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Incidence of possible serious bacterial infection in young infants in the three high-burden countries of the Democratic Republic of the Congo, Kenya, and Nigeria: A secondary analysis of a large, multi-country, multi-centre clinical trial

Adrien Lokangaka1,2, Manimaran Ramani3,4, Melissa Bauserman5, Jackie Patterson5, Cyril Engmann6,7, Antoinette Tshefu1, Simons Cousens8, Shamim Ahmad Qazi9, Adejumoke Idowu Ayede10, Ebunoluwa A Adejuyigbe11, Fabian Esamai12, Robinson D Wammanda13, Yasir Bin Nisar14*, Yves Coppieters2*

1 Kinshasa School of Public Health, Université de Kinshasa, Kinshasa, Democratic Republic of the Congo
2 School of Public Health, Université Libre de Bruxelles, Brussels, Belgium
3 University of Alabama at Birmingham, Birmingham, Alabama, USA
4 University of South Alabama, Birmingham, Alabama, USA
5 University of North Carolina at Chapel Hill, Chapel Hill, North Carolina, USA
6 University of Washington, Seattle, Washington, USA
7 PATH Organization, Seattle, Washington, USA
8 Department of Infectious Disease Epidemiology, London School of Hygiene and Tropical Medicine (LSHTM), London, United Kingdom
9 Newborn and Child Health Consultant, Geneva, Switzerland
10 Department of Paediatrics, College of Medicine, University of Ibadan, and University College Hospital, Ibadan, Nigeria
11 Department of Paediatrics and Child Health, Obafemi Awolowo University, Ile-Ife, Nigeria
12 Department of Child Health and Paediatrics, School of Medicine, Moi University, Eldoret, Kenya
13 Department of Paediatrics, Ahmadu Bello University Teaching Hospital, Ahmadu Bello University, Zaria, Nigeria
14 Department of Maternal, Newborn, Child and Adolescent Health and Ageing, World Health Organization, Geneva, Switzerland
* Joint senior authorship.

DOI: 10.7189/jogh.14.04009




Neonatal infections are a major public health concern worldwide, particularly in low- and middle-income countries, where most of the infection-related deaths in under-five children occur. Sub-Saharan Africa has the highest mortality rates, but there is a lack of data on the incidence of sepsis from this region, hindering efforts to improve child survival. We aimed to determine the incidence of possible serious bacterial infection (PSBI) in young infants in three high-burden countries in Africa.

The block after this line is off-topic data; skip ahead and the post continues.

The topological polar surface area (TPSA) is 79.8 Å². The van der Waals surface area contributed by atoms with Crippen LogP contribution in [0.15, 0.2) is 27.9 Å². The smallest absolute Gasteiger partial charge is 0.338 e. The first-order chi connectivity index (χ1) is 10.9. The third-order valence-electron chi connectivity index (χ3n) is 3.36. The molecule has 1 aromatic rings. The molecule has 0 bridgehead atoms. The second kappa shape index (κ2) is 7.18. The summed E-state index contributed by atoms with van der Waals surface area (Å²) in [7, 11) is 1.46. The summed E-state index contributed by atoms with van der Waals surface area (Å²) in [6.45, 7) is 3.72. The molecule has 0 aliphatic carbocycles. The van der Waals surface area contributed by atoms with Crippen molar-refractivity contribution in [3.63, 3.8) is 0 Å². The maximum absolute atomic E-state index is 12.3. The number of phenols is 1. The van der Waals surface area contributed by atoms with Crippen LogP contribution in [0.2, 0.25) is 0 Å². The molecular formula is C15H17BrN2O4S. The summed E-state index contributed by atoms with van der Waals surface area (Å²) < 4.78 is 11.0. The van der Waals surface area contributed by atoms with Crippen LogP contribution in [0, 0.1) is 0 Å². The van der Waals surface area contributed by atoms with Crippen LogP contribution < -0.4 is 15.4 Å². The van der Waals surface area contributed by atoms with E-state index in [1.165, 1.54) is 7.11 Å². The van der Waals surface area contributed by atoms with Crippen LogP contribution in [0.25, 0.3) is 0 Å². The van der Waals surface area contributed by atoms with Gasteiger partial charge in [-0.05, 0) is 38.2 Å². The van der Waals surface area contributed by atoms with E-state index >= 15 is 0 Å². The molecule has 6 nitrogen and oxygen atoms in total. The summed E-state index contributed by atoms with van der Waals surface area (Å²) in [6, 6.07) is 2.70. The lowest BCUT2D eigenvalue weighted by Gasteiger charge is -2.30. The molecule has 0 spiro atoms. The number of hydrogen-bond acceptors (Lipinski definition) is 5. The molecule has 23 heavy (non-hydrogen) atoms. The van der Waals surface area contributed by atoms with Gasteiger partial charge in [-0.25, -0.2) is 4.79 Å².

This is a secondary analysis of data from the African Neonatal Sepsis (AFRINEST) trial, conducted in the Democratic Republic of the Congo (DRC), Kenya, and Nigeria between 15 March 2012 and 15 July 2013. We recorded baseline characteristics, the incidence of PSBI (as defined by the World Health Organization), and the incidence of local infections among infants from 0–59 days after birth. We report descriptive statistics.


The incidence of PSBI among 0–59-day-old infants across all three countries was 11.2% (95% confidence interval (CI) = 11.0–11.4). The DRC had the highest incidence of PSBI (19.0%; 95% CI = 18.2–19.8). Likewise, PSBI rates were higher in low birth weight infants (24.5%; 95% CI = 23.1–26.0) and infants born to mothers aged <20 years (14.1%; 95% CI = 13.4–14.8). The incidence of PSBI was higher among infants delivered at home (11.7%; 95% CI = 11.4–12.0).


The high burden of PSBI among young infants in DRC, Kenya, and Nigeria demonstrates the importance of addressing PSBI in improving child survival in sub-Saharan Africa to reach the Sustainable Development Goals (SDGs). These data can support government authorities, policymakers, programme implementers, non-governmental organisations, and international partners in reducing preventable under-five deaths.


Australian New Zealand Clinical Trials Registry: ACTRN12610000286044.

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The risk of dying among under-five children is highest in the first month of life [1]. Neonatal infections are responsible for 7.5% (0.4 million) of under-five-year-old childhood deaths worldwide, most of which occur in low- and middle-income countries (LMICs) [1]. The Sustainable Development Goals (SDG) for 2030 define a target under-five mortality rate of 25 or fewer deaths per 1000 live births [2]. This rate remains high in sub-Saharan Africa at 74 deaths per 1000 live births, making it one of the regions with the highest burden of child mortality globally [1,3]. Though progress has been made worldwide toward achieving SDG child survival goals, analyses conducted in 2019 prior to the coronavirus disease 2019 (COVID-19) pandemic suggest that sub-Saharan African countries must double their current progress rate to achieve the SDG target by 2030 [3]. With the pandemic’s negative effects on maternal, newborn, and child health programmes, these projections are likely now gross underestimations [4,5]. Given the proportion of under-five children who die due to infection-related causes, targeted efforts to reduce infection-related mortality in sub-Saharan Africa are critical to accelerating progress. An important barrier to this progress is a detailed characterisation of possible serious bacterial infection (PSBI).